(Loi 71.556 du 12 juillet 1971; quoted Keegan, 1986)

8. WillÚn
"Distance education implies a pedagogical method where oral teaching is limited and concentrated to a few intensive periods spread out over a whole term or academic year. In between these periods, the student studies on his own at home, but has the possibility to consult his tutors at the university either by telephone or by letter.... The method is, thus, a further development of correspondence education."
(1981: 15)

9. Kaufman & Mugridge
"Increasingly, the lines which hitherto existed between distance and face-to-face education are being blurred or eliminated as distance education gains more and more widespread acceptance among educators in general, and as the techniques applied to both become more and more consistent with each other."
(1986: 3)

Task 1.4
Independence and Open Learning
"Distance education is a means of providing learning experiences for students through the use of self-instructional materials and access to educational resources, the use of which is largely determined by the student and which allow the student, for the most part, to choose the time, place and circumstances of learning."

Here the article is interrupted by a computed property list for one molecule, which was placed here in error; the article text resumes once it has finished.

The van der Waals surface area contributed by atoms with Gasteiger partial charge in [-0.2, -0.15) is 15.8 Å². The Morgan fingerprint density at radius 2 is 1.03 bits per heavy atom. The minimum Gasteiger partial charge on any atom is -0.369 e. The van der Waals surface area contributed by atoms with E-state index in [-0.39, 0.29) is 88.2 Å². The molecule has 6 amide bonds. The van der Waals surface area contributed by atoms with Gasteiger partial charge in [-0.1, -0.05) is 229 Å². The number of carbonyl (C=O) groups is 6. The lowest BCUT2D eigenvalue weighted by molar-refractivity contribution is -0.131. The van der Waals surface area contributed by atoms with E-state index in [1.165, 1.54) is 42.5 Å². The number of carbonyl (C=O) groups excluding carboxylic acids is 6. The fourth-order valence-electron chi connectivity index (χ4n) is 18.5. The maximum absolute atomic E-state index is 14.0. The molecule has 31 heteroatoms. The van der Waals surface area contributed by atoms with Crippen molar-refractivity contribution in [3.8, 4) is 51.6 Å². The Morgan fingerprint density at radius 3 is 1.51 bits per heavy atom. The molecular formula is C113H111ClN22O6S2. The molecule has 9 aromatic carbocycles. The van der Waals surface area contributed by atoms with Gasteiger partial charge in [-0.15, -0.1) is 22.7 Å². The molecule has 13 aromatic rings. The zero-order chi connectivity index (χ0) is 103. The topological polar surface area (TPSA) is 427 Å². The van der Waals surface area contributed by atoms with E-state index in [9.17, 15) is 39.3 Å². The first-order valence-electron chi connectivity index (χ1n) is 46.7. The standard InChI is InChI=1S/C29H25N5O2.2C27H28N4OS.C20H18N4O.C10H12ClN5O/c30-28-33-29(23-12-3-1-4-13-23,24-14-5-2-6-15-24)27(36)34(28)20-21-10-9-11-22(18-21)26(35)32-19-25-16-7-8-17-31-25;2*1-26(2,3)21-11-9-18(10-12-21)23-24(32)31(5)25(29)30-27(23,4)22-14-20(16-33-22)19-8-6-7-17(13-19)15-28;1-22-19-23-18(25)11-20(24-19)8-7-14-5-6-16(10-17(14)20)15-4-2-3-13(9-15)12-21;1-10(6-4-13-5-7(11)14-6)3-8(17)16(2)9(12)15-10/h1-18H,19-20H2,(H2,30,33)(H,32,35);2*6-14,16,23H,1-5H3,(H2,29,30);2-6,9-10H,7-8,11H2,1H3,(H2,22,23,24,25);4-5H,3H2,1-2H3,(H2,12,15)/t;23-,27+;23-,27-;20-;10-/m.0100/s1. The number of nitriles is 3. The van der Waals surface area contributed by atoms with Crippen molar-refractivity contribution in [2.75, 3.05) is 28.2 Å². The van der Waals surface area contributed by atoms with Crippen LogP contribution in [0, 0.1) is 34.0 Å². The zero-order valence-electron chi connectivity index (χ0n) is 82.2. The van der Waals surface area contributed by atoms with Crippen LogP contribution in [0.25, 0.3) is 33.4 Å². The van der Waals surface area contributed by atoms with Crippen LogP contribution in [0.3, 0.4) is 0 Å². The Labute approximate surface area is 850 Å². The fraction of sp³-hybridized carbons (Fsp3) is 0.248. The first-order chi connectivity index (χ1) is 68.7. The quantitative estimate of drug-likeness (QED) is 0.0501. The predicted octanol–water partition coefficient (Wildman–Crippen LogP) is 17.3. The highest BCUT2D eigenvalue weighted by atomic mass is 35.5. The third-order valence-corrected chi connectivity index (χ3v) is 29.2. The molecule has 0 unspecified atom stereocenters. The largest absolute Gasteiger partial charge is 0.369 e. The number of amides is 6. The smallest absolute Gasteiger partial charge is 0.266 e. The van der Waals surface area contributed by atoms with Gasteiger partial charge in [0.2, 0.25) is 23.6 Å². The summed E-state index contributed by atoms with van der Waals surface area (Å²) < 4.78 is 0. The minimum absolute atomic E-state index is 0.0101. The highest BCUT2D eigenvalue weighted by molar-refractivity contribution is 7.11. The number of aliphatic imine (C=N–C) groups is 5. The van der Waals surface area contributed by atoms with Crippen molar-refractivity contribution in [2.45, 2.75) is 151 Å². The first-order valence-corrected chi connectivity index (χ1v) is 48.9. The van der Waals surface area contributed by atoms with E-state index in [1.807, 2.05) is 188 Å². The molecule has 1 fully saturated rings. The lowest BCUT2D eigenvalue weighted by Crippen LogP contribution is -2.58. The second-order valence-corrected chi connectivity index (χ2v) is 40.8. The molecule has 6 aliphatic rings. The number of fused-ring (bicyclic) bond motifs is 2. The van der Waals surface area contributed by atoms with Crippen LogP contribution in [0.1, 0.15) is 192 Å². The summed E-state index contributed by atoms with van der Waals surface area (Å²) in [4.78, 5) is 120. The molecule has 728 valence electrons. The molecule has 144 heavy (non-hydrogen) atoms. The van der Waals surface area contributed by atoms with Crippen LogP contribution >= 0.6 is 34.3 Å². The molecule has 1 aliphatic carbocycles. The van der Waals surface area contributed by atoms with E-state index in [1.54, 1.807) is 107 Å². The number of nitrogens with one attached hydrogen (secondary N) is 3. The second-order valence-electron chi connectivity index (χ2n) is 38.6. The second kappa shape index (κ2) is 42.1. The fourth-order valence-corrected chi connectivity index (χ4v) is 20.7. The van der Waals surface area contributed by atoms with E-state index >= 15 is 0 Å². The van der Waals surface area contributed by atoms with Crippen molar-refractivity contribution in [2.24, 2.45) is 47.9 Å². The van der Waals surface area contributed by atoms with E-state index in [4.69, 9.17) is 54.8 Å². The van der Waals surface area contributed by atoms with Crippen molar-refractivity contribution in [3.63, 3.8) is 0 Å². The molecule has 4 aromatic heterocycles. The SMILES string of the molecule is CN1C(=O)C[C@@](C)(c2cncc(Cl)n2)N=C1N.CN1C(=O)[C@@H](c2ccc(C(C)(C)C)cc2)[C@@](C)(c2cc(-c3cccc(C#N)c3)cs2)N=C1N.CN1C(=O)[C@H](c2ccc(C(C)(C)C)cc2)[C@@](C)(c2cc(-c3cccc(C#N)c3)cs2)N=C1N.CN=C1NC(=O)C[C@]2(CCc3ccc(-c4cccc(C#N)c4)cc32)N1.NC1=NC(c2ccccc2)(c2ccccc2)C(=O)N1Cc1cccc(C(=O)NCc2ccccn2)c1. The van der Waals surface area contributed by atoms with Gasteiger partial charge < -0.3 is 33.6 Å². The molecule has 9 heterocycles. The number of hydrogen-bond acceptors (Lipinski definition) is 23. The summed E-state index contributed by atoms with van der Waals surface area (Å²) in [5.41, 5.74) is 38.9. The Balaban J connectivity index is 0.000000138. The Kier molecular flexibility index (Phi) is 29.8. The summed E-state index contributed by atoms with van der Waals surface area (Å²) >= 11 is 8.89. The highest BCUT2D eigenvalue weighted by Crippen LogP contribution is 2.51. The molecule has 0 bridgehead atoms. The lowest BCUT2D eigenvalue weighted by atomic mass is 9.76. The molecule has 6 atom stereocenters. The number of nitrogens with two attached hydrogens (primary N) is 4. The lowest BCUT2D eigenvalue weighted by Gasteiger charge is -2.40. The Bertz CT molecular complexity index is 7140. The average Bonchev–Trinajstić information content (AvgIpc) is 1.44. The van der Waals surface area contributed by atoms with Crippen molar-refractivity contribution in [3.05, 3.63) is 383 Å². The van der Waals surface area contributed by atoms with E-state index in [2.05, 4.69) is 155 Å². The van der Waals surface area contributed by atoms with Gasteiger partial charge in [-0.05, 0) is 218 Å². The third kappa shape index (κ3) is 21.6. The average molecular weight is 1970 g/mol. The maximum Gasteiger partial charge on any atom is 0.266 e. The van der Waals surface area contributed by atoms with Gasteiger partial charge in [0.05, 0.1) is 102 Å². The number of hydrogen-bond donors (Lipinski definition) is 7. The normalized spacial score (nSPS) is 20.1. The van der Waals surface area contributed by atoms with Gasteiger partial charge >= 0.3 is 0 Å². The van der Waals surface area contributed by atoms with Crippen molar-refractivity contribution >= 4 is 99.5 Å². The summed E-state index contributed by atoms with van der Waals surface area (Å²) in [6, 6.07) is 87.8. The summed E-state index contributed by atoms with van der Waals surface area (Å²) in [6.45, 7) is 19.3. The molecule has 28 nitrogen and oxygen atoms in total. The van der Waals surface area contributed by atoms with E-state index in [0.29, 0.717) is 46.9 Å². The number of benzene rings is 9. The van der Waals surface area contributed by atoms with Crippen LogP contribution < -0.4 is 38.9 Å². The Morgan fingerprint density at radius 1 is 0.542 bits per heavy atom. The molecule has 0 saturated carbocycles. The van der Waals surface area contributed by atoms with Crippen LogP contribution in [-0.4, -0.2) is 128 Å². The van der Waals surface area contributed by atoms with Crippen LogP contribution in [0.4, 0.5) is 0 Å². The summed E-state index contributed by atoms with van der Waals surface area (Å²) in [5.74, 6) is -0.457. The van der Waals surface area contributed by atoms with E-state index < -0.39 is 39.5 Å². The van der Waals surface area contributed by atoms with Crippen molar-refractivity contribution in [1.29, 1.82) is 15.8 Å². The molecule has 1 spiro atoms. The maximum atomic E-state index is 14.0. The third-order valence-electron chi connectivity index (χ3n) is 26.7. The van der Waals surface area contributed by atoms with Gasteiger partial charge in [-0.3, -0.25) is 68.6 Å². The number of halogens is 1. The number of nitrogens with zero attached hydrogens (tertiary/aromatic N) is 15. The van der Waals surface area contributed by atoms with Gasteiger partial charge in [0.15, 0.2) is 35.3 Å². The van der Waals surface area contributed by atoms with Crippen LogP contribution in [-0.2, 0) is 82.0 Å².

Gough (1981)

"The method of correspondence study provides simultaneously an educational device for individualization in three distinct senses - student ability, variety of course offerings and flexibility for time and place of study."
Sims (1977)

"A major problem of distance learning courses is that of developing ways in which students can learn without continual dependence on prescribed study guides and correspondence from a tutor. It is not enough for the student to be able to master the objectives and content of a course; it is also necessary to develop skills of independent learning."
Boud (1981)

"The essence of the dissemination orientation [in open learning] is open access. It centres on the preparation and packaging of materials in a form that will enable widespread availability for individualized study, free from administrative constraints."
Boot & Hodgson (1987)

"Independent study consists of various forms of teaching-learning arrangements in which teachers and learners carry out their essential tasks and responsibilities apart from one another, communicating in a variety of ways, for the purpose of freeing internal learners from inappropriate class placings or patterns or providing external learners opportunity to continue learning in their own environments, and developing in all learners the capacity to carry on self-directed learning, the ultimate maturity required of the educated person."
Wedemeyer (1977)

The Aston MSc: A Personal Reflection